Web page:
The Case for Classical P.E.

The Case for Classical PE

Jenny Crockett

A more classical PE? Can we really apply the classical model that we use in the classroom to physical education?  Absolutely!  Children today need the “lost tools” of a physical education more than ever. Physical literacy, understanding how and why the human body works and how it was created to move, is a vital skill that has been lost.  PE classes and time have been drastically diminished for students as they get older.  The result has been a fourfold jump in the obesity rate among teens ages 12-19, from 5% in 1980 to 20.6% currently1.

The Problem

The health and fitness industry in our nation is larger and more diversified than ever; yet, we find that our children and teens are in worse shape than at any time in our history.  How can that be?

Part of the problem is a lack of physical literacy, a phrase coined by Dr. Margaret Whitehead.  According to her, physical literacy encompasses the “motivation, confidence, physical competence, knowledge and understanding required by participants that allows them to value and take responsibility for engaging in physical sport and activity for life.” To put it simply, students need to be trained to be competent to move before they can be confident to move and then motivated to move.

Students cannot value what they do not understand. They cannot confidently take control of their own health and fitness if they have not been given the tools to do so. Nor can they wade through the ever-changing landscape of fitness and nutrition trends.

Another contributing problem has been the content of PE classes at higher levels.  After WWII, the focus for physical education began to shift more toward sports, games, and sport-based skills/activities.  A sports-based curriculum at the high school level tends to isolate those who are not “athletic,” creating a competitive environment that is exclusionary.

Physical education should have something to offer to every student at every athletic level.  Even students who are athletically gifted need tools that allow them to continue adapting their fitness routines throughout their lives, especially when playing sports is no longer an option.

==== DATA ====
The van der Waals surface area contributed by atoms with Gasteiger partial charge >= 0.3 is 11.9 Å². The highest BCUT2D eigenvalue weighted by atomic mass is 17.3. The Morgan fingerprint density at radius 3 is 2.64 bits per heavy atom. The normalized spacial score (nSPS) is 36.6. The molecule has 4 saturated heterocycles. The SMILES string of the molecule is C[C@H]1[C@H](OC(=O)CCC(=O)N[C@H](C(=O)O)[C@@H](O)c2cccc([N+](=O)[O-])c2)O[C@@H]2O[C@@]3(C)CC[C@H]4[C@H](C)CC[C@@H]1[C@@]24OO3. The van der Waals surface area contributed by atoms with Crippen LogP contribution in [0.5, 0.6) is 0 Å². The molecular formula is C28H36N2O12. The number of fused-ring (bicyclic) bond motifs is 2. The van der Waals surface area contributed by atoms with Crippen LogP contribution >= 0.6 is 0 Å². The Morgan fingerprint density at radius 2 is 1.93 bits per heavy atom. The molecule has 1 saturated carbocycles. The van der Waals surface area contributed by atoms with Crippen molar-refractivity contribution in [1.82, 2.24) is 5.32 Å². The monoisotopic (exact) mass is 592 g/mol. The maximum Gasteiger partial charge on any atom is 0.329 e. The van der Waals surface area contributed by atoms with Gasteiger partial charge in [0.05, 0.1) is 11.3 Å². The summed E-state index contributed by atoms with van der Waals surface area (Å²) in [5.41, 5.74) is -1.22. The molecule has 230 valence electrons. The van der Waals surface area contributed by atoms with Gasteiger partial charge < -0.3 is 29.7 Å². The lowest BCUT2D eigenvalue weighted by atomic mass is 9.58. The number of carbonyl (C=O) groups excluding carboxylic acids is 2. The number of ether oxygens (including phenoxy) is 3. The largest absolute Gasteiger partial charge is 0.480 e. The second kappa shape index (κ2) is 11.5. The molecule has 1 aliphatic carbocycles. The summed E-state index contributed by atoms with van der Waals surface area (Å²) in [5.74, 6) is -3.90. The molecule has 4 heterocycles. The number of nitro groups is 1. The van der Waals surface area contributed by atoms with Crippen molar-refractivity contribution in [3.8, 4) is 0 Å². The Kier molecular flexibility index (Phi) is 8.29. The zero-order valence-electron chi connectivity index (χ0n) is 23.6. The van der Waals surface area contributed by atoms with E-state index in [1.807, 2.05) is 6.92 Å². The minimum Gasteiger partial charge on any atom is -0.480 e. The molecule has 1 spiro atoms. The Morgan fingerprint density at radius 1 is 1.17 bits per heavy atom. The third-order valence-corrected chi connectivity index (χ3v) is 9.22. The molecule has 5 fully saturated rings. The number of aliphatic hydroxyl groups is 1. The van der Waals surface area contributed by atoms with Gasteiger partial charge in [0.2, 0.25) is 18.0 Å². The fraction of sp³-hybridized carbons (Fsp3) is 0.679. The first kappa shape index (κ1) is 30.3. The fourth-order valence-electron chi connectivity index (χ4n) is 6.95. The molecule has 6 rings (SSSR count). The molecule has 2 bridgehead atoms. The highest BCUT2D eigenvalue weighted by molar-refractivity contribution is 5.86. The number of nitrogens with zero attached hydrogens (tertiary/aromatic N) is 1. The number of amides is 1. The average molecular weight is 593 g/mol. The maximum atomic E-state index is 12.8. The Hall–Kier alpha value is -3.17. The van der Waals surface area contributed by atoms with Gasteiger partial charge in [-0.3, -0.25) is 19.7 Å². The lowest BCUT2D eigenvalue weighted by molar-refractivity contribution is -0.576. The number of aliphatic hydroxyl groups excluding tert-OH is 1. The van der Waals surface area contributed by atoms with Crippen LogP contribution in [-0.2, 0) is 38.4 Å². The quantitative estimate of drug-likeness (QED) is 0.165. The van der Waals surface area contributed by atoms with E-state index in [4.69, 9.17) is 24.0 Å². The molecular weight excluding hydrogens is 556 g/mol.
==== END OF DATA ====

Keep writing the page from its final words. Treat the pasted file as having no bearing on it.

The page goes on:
In the classical model, high school students begin to take more ownership of their education in the classroom.  The same can be true in the gym.  Students need to learn to be good stewards of the bodies God has given them. A brilliant mind can be trapped in a body that is rendered ineffective by improper treatment.  There is a better way.

A Brief History

So what are the “tools” of a physical education? How can physical education be more classical?  Looking across the landscape of PE curriculums, these are the questions I began asking several years ago.  In true classical fashion, I started with the ancient Greeks, who hailed “a sound mind in a sound body,” and made my way back through the centuries to see the evolution of physical education.

For most of our recorded human history, great emphasis was always placed on a healthy physique. Here are some voices from the past on the matter.

“No citizen has a right to be an amateur in the matter of physical training…what a disgrace it is for a man to grow old without ever seeing the beauty and strength of which his body is capable.” – Socrates

“It is not enough to fortify his soul; you must also make his muscles strong.  The mind will be oppressed if not assisted by the body….It is not the mind, it is not the body we are training; it is the man and we must not divide him into two parts.” – Michel de Montaigne, mid-1500s

“To learn to think, we must therefore exercise our limbs, our senses and our bodily organs, which are the tools of our intellect; and to get the best use out of these tools, the body which supplies them must be strong and healthy.” –Rousseau

Early models applied these thoughts to running, swimming, combat and military exercises, and gymnastics.  From the Greeks to the German Turners and Swedish systems of the 19thcentury that influenced an entire continent, gymnastic training remained a vital component of physical education. Gymnastics and military structure were even combined in countries like Czechoslovakia, where the famous Sokols originated2.